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Following on from my previous question: C pointer based growable stack

I have made some improvements (hopefully!) based on the very helpful comments and suggestions. I have checked that the stack can push and pop doubles now, so hopefully it will also be OK with structs.

I have a could of questions regarding the changes I have made:

  1. I noticed memcpy() didn't work with void * so I switched to using uin8_t; is that recommended/necessary or could I have cast to uint8_t for memcpy()? Not sure which approach is the best...
  2. How should a failed malloc()/realloc() be handled? Return an error code? Exit? Return NULL?

Again, I would greatly appreciate any suggestions/criticism:

#include <stdlib.h>
#include <stdint.h>
#include <string.h>
#include <stdbool.h>
#include <stdio.h>

#define MAX_ITEMS 16

typedef struct {
    uint8_t *data;
    size_t itemSize;
    unsigned count;
    unsigned capacity;
} Stack;

void stack_init(Stack *stack, size_t itemSize, unsigned capacity);
bool stack_is_empty(const Stack *stack);
void stack_push(Stack *stack, void *item);
void* stack_pop(Stack *stack);
void stack_destroy(Stack *stack);

void stack_init(Stack *stack, size_t itemSize, unsigned capacity)
{
    unsigned initialCapacity = capacity == 0 ? 1 : capacity;
    size_t size = initialCapacity * itemSize;

    stack->count = 0;
    stack->capacity = initialCapacity;
    stack->itemSize = itemSize;
    stack->data = (uint8_t *)malloc(size);

    if (stack->data == NULL)
    {
        // TODO
    }

    memset(stack->data, 0, size);
}

bool stack_is_empty(const Stack *stack)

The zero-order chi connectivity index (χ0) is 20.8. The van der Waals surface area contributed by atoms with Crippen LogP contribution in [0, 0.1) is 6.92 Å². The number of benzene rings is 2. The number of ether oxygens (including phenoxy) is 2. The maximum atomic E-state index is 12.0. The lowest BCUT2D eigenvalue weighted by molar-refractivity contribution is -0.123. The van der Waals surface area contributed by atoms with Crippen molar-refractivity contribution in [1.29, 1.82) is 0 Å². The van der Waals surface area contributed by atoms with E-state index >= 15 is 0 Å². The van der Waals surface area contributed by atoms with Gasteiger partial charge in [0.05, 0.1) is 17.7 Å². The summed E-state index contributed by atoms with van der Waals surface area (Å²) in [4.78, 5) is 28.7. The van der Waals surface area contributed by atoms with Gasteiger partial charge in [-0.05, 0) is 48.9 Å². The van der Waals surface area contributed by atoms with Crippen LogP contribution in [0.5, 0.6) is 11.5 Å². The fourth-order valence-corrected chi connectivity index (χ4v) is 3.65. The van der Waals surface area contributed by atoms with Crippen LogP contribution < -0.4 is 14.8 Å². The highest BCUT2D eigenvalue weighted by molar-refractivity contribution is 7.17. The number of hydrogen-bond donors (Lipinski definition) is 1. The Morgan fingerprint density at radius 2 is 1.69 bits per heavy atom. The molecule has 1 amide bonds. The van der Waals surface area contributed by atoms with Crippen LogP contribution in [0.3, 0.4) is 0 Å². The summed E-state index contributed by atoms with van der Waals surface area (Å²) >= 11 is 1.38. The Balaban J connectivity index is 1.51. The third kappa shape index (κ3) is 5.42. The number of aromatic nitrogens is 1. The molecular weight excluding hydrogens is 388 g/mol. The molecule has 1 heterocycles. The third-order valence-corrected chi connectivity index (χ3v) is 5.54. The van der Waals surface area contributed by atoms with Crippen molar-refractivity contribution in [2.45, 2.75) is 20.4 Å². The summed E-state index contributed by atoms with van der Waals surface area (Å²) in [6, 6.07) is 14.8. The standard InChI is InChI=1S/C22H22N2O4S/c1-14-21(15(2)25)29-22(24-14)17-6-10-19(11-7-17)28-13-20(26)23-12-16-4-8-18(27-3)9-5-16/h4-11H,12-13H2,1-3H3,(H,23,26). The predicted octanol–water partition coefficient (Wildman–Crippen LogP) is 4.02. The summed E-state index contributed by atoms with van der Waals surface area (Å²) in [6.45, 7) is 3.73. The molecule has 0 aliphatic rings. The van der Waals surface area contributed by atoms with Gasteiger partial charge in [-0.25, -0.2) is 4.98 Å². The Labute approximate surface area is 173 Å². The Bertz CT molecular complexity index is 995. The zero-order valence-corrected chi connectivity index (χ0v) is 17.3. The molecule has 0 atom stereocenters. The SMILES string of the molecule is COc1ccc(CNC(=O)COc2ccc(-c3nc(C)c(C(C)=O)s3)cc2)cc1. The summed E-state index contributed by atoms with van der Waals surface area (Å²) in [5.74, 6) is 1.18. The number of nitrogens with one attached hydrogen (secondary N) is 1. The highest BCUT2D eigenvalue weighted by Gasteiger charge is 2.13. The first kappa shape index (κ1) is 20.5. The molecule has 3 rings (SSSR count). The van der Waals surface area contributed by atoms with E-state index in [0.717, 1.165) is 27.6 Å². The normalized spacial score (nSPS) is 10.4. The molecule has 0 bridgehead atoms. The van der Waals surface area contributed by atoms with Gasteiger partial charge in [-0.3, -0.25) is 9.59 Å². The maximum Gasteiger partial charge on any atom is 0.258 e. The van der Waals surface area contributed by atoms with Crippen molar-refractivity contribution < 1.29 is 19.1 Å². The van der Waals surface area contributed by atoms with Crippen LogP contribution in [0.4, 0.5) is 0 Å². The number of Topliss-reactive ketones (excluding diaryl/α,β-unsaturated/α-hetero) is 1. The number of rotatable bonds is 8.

{
    return stack->count == 0;
}

void stack_push(Stack *stack, void *item)
{
    if (stack->count >= stack->capacity)
    {
        stack->capacity *= 2;
        stack->data = (uint8_t *)realloc(stack->data, stack->capacity * stack->itemSize);

        if (stack->data == NULL)
        {
            // TODO
        }
    }

    unsigned offset = stack->count * stack->itemSize;
    memcpy(stack->data + offset, item, stack->itemSize);
    stack->count++;
}

void* stack_pop(Stack *stack)
{
    if (stack_is_empty(stack) == true)
    {
        // TODO
    }

    uint8_t *item = (uint8_t *)malloc(stack->itemSize);

    if (item == NULL)
    {
        // TODO
    }

    stack->count--;
    unsigned offset = stack->count * stack->itemSize;
    memcpy(item, stack->data + offset, stack->itemSize);

    return (void *)item;
}

void stack_destroy(Stack *stack)
{
    free(stack->data);
    stack->count = 0;
}

int main(void)
{
    Stack stack;
    stack_init(&stack, sizeof(int), 0);

    for (int i = 0; i < MAX_ITEMS; i++)
    {
        stack_push(&stack, (void *)&i);
    }

    while (!stack_is_empty(&stack))
    {
        int value;
        value = *((int *)stack_pop(&stack));
        printf("%d\n", value);
    }

    stack_destroy(&stack);
}

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    stack->data = (uint8_t *)realloc(stack->data, stack->capacity * stack->itemSize);

This is wrong, because if realloc() failed, then there's now no way to access the memory previously pointed to by stack->data. The correct pattern for realloc() is:

void *newData = realloc(stack->data, stack->capacity * stack->itemSize);
if (!newData) {
    // Insert error handling - you'll want to restore the old stack->capacity here
    // or (better) wait until we're okay before updating.
    return FAILURE:
}
stack->data = newData;

I recommend against casting the result of malloc() family when assigning - these functions return void*, which is assignable to any pointer type without a cast. The unnecessary cast just distracts the reader (because casts generally indicate danger areas in code). The same is true for conversions from pointer types to void*, such as this one:

return (void *)item;

That can simply be

return item;

The stack_pop interface is difficult to use - callers have to deal with possible null pointer return, and must remember to free() the result. Instead, consider having the caller provide memory to write into:

void stack_pop(Stack *stack, void *target);

The caller should already know the size required for target, and can now get results in local (auto) storage:

int foo;
stack_pop(&stack, &foo);
// no need to check for null, or to call free()
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